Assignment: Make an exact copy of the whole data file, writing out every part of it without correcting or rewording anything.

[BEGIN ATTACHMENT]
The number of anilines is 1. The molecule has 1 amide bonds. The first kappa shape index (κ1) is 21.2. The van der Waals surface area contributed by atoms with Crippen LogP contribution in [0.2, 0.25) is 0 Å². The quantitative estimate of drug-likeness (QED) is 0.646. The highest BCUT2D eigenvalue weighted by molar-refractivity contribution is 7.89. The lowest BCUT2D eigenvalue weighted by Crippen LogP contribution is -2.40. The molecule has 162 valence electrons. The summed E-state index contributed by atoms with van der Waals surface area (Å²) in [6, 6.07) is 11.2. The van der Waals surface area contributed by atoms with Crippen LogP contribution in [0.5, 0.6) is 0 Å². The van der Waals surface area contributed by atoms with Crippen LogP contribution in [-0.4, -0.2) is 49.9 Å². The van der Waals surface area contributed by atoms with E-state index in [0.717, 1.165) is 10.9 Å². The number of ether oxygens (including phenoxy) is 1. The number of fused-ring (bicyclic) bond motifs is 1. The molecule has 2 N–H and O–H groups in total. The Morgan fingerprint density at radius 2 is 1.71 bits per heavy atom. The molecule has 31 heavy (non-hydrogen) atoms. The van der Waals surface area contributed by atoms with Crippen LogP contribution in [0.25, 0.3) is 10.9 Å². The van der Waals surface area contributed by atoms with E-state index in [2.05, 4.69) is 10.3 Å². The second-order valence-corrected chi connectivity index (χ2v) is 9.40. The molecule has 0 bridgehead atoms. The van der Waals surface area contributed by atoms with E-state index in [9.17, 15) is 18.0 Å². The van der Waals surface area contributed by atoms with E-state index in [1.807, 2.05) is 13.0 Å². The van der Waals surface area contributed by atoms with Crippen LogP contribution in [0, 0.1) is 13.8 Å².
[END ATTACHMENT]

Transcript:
The number of anilines is 1. The molecule has 1 amide bonds. The first kappa shape index (κ1) is 21.2. The van der Waals surface area contributed by atoms with Crippen LogP contribution in [0.2, 0.25) is 0 Å². The quantitative estimate of drug-likeness (QED) is 0.646. The highest BCUT2D eigenvalue weighted by molar-refractivity contribution is 7.89. The lowest BCUT2D eigenvalue weighted by Crippen LogP contribution is -2.40. The molecule has 162 valence electrons. The summed E-state index contributed by atoms with van der Waals surface area (Å²) in [6, 6.07) is 11.2. The van der Waals surface area contributed by atoms with Crippen LogP contribution in [0.5, 0.6) is 0 Å². The van der Waals surface area contributed by atoms with Crippen LogP contribution in [-0.4, -0.2) is 49.9 Å². The van der Waals surface area contributed by atoms with E-state index in [0.717, 1.165) is 10.9 Å². The number of ether oxygens (including phenoxy) is 1. The number of fused-ring (bicyclic) bond motifs is 1. The molecule has 2 N–H and O–H groups in total. The Morgan fingerprint density at radius 2 is 1.71 bits per heavy atom. The molecule has 31 heavy (non-hydrogen) atoms. The van der Waals surface area contributed by atoms with Crippen LogP contribution in [0.25, 0.3) is 10.9 Å². The van der Waals surface area contributed by atoms with E-state index in [2.05, 4.69) is 10.3 Å². The second-order valence-corrected chi connectivity index (χ2v) is 9.40. The molecule has 0 bridgehead atoms. The van der Waals surface area contributed by atoms with E-state index in [9.17, 15) is 18.0 Å². The van der Waals surface area contributed by atoms with E-state index in [1.807, 2.05) is 13.0 Å². The van der Waals surface area contributed by atoms with Crippen LogP contribution in [0, 0.1) is 13.8 Å².